Scottish country dancing comes in three styles; RSCDS, Reeling and Ceilidh. The dancing is basically the same, but the three styles do differ in a number of ways:
This is the official style of the Royal Scottish Country Dance Society which was set up in 1923 to preserve the traditional dances of Scotland.
It is the most commonly performed style, and is promoted by the RSCDS through publications, residential summer and winter schools, a worldwide network of branches, classes and certified dance teachers.
It is also the most refined and elaborate of the three styles. Dancers who have been to a course of RSCDS lessons will have received a good grounding in the formations and timing of the dances so that they can dance elegantly and well.
The RSCDS publishes a huge range of dances, and a typical RSCDS group will do 100 or more different dances in a season.
For more information see the RSCDS web site.
This is the traditional style which predates the formation of the RSCDS and has been practised at Highland Balls and other events for many years.
Reeling is rather less formal than the RSCDS style and is generally learnt by joining a reeling group and watching what everyone else does.
It is also rather more rumbustious and physical with a lot of clapping, stamping and twirling of partners.
Reeling groups do a very limited range of dances (about eleven in all, all of which are listed below). This makes it easer for newcomers and people who only dance occasionally to learn them and join in.
For reeling groups in London, click here.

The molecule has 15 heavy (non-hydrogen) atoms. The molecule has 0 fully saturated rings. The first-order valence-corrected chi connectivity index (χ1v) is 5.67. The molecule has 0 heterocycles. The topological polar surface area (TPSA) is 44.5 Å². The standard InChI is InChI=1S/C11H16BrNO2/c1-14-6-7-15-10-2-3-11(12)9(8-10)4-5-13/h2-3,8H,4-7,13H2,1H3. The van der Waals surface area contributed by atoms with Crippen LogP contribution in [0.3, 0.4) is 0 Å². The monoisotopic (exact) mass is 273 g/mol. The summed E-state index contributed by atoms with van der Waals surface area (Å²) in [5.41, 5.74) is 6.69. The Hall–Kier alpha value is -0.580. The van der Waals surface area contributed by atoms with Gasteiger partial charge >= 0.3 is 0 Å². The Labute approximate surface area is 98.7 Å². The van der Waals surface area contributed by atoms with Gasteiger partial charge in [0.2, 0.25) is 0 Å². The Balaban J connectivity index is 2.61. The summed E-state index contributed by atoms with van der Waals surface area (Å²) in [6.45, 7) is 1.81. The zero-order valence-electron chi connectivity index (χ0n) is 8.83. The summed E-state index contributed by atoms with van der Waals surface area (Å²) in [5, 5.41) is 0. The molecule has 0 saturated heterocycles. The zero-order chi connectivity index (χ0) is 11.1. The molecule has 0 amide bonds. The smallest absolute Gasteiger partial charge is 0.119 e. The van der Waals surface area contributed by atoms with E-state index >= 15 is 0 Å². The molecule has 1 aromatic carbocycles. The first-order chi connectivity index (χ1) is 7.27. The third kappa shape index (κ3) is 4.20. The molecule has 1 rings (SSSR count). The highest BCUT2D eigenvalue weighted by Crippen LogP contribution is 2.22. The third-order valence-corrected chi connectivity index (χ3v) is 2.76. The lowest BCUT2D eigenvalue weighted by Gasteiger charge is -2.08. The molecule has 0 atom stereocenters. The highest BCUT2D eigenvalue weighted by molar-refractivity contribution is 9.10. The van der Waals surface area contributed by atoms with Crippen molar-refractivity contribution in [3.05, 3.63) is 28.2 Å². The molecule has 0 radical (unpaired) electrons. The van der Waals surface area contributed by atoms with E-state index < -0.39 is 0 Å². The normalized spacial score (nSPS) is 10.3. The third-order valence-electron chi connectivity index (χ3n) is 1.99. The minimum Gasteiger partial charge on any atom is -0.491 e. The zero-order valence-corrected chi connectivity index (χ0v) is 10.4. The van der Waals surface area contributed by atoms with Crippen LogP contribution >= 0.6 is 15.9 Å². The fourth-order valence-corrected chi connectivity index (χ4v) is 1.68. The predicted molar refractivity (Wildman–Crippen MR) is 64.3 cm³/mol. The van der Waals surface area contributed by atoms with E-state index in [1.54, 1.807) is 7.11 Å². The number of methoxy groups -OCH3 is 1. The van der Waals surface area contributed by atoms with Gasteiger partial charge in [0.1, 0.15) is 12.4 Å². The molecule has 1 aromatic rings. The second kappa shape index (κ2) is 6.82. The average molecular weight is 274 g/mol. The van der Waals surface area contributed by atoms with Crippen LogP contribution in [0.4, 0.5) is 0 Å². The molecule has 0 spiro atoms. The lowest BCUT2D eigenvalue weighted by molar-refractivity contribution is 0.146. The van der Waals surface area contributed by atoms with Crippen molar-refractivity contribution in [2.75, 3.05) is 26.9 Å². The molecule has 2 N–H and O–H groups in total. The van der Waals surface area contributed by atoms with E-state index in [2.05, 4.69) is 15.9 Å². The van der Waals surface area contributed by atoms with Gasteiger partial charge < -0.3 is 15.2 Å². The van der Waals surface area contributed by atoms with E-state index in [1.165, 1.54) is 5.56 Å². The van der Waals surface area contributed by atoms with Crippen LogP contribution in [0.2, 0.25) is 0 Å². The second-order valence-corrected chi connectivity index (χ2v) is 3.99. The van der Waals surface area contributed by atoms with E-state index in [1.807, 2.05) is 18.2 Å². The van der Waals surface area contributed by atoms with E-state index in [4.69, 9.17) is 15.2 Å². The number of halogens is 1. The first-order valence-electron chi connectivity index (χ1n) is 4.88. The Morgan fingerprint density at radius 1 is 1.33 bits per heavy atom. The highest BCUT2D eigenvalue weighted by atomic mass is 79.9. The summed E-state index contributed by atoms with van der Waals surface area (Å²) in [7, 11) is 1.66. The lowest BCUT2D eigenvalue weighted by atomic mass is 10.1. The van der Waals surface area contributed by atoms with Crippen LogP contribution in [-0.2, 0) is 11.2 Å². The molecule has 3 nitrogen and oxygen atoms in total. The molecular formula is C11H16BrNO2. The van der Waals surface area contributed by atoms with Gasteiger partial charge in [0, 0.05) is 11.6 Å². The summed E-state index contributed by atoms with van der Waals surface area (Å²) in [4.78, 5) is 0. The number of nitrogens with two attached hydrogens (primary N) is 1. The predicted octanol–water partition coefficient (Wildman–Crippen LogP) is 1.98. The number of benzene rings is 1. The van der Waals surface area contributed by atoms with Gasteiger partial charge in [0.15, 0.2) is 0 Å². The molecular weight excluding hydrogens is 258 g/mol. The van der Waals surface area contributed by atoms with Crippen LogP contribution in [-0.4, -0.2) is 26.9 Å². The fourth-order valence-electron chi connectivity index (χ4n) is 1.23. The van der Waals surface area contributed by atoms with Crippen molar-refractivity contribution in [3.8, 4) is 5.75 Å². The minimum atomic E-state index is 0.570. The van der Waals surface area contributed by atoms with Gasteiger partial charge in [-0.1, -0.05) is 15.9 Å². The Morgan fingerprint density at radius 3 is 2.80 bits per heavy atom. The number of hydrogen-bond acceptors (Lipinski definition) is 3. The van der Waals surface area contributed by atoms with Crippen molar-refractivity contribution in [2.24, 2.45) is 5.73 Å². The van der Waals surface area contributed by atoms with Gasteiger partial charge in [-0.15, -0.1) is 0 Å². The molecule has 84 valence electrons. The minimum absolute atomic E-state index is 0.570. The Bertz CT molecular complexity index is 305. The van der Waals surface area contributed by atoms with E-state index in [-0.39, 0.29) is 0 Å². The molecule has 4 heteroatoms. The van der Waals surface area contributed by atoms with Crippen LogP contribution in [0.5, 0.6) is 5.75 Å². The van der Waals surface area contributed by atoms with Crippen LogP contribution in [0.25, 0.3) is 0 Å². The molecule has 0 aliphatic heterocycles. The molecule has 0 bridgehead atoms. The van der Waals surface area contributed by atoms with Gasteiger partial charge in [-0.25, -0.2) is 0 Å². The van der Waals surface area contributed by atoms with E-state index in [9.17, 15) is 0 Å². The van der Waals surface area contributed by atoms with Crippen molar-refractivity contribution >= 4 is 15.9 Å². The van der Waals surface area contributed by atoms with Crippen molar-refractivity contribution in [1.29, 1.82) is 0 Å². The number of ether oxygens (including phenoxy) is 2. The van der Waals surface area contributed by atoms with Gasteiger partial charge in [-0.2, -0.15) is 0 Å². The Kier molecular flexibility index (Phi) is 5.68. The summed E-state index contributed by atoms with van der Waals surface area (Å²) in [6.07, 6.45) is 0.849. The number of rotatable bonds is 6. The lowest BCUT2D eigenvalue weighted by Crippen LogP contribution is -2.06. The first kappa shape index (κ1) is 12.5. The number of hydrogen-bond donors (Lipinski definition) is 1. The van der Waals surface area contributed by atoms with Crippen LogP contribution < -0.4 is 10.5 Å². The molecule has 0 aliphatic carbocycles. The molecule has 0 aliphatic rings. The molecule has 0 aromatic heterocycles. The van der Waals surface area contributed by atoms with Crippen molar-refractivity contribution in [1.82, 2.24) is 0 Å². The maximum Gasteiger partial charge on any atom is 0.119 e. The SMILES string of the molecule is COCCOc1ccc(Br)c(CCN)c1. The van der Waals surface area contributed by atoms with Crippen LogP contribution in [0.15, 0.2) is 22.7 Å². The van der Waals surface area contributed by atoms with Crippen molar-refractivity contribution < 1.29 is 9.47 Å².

Ceilidh ('kay-lee') dancing is the simplest style - it has been practised at public dances, weddings and other events throughout Scotland for many years and is very popular.
At a ceilidh, only a very small number of simple dances are performed and they are all walked though and called. This means that anyone can join in even if they have never done Scottish country dancing before in their life.
Ceilidhs usually attract a lot of people who are new to dancing so they can be quite rough-and-ready affairs with no pretensions to elegant dancing. They are a particularly good place to take a party for a birthday or other celebration.
In London, ceilidhs are run regularly by the Ceilidh Club. (Note that the Ceilidh Club is a commercial venture and its entrance charge of £18.15 is about twice that of most other forms of Scottish country dancing).
Wimbledon Reels tries to combine some of the best elements of all three styles. Most of our members have been to RSCDS classes and also do both reeling and ceilidh dancing from time to time.
Just like at a ceilidh, all our dances are are walked though and called to help beginners and occasional visitors join in.
Our range of dances is smaller than a typical RSCDS group would do. It is deliberately limited so that our members become familiar with all the dances and can relax and dance easily without the fear of getting them wrong. It also makes it easier for new members to learn.
We do all eleven dances that are regularly performed by reeling groups:
The Dashing White Sergeant
The Duke and Duchess of Edinburgh
The Duke of Perth
The Eightsome Reel
The Foursome Reel
Inverness Country Dance (Speed the Plough)
The Machine Without Horses
The Reel of the 51st Division
In addition, we do another 24 dances which have been selected because they are relatively well-known and are frequently performed elsewhere:
The Belle of Bon Accord
The Black Mountain Reel
The Blooms of Bon Accord
Butterscotch and Honey
The Duke of Atholl's Reel
The Highland Rambler
J B Milne
McDonald of the Isles
The Montgomeries' Rant
The Piper and the Penguin
The Reel of the Royal Scots
The Robertsons' Rant
Round Reel of Eight
Seann Truibhas Willichan
Seton's Ceilidh Band
A Trip to Bavaria
The White Heather Jig
The Wind on Loch Fyne
A crib booklet of all our core and easy dances can be found
A crib booklet of all our core and easy dances can be found here.
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